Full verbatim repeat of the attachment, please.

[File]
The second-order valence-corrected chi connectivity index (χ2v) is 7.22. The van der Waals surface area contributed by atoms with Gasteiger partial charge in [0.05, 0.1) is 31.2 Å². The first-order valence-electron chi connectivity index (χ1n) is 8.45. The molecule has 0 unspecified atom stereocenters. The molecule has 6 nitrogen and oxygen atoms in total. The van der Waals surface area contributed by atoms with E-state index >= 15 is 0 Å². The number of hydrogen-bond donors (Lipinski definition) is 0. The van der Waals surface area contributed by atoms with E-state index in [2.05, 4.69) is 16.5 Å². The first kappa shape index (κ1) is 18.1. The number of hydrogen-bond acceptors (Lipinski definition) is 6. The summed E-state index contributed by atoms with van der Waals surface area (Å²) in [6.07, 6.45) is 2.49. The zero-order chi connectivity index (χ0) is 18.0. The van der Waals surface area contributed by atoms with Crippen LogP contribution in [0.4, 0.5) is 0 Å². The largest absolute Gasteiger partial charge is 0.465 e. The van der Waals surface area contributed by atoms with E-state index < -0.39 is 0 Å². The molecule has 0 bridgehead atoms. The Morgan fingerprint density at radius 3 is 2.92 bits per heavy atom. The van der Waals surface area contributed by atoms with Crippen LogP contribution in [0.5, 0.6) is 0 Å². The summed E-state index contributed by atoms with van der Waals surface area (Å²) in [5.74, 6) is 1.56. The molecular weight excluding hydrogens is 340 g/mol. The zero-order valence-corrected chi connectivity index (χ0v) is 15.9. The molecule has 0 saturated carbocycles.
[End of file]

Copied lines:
The second-order valence-corrected chi connectivity index (χ2v) is 7.22. The van der Waals surface area contributed by atoms with Gasteiger partial charge in [0.05, 0.1) is 31.2 Å². The first-order valence-electron chi connectivity index (χ1n) is 8.45. The molecule has 0 unspecified atom stereocenters. The molecule has 6 nitrogen and oxygen atoms in total. The van der Waals surface area contributed by atoms with E-state index >= 15 is 0 Å². The number of hydrogen-bond donors (Lipinski definition) is 0. The van der Waals surface area contributed by atoms with E-state index in [2.05, 4.69) is 16.5 Å². The first kappa shape index (κ1) is 18.1. The number of hydrogen-bond acceptors (Lipinski definition) is 6. The summed E-state index contributed by atoms with van der Waals surface area (Å²) in [6.07, 6.45) is 2.49. The zero-order chi connectivity index (χ0) is 18.0. The van der Waals surface area contributed by atoms with Crippen LogP contribution in [0.4, 0.5) is 0 Å². The largest absolute Gasteiger partial charge is 0.465 e. The van der Waals surface area contributed by atoms with E-state index < -0.39 is 0 Å². The molecule has 0 bridgehead atoms. The Morgan fingerprint density at radius 3 is 2.92 bits per heavy atom. The van der Waals surface area contributed by atoms with Crippen LogP contribution in [0.5, 0.6) is 0 Å². The summed E-state index contributed by atoms with van der Waals surface area (Å²) in [5.74, 6) is 1.56. The molecular weight excluding hydrogens is 340 g/mol. The zero-order valence-corrected chi connectivity index (χ0v) is 15.9. The molecule has 0 saturated carbocycles.